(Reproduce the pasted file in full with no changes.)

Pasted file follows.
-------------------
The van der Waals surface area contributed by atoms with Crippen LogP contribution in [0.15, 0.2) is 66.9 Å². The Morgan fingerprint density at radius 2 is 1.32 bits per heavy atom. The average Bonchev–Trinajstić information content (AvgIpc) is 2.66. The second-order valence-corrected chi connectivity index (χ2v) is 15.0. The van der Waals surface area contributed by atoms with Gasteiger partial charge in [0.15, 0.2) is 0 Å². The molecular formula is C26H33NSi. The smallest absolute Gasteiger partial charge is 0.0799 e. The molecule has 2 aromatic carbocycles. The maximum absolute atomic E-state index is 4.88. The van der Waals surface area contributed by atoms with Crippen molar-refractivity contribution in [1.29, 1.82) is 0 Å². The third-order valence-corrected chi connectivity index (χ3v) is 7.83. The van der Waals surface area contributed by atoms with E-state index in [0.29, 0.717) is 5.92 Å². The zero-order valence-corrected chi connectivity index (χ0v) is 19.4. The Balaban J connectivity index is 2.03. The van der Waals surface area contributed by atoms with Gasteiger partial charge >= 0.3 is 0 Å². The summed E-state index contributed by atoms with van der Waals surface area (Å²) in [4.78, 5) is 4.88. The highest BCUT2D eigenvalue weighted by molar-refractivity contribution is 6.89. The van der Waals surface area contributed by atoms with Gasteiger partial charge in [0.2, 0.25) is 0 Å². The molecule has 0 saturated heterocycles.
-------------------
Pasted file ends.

The van der Waals surface area contributed by atoms with Crippen LogP contribution in [0.15, 0.2) is 66.9 Å². The Morgan fingerprint density at radius 2 is 1.32 bits per heavy atom. The average Bonchev–Trinajstić information content (AvgIpc) is 2.66. The second-order valence-corrected chi connectivity index (χ2v) is 15.0. The van der Waals surface area contributed by atoms with Gasteiger partial charge in [0.15, 0.2) is 0 Å². The molecular formula is C26H33NSi. The smallest absolute Gasteiger partial charge is 0.0799 e. The molecule has 2 aromatic carbocycles. The maximum absolute atomic E-state index is 4.88. The van der Waals surface area contributed by atoms with Crippen molar-refractivity contribution in [1.29, 1.82) is 0 Å². The third-order valence-corrected chi connectivity index (χ3v) is 7.83. The van der Waals surface area contributed by atoms with E-state index in [0.29, 0.717) is 5.92 Å². The zero-order valence-corrected chi connectivity index (χ0v) is 19.4. The Balaban J connectivity index is 2.03. The van der Waals surface area contributed by atoms with Gasteiger partial charge >= 0.3 is 0 Å². The summed E-state index contributed by atoms with van der Waals surface area (Å²) in [4.78, 5) is 4.88. The highest BCUT2D eigenvalue weighted by molar-refractivity contribution is 6.89. The van der Waals surface area contributed by atoms with Gasteiger partial charge in [0.2, 0.25) is 0 Å². The molecule has 0 saturated heterocycles.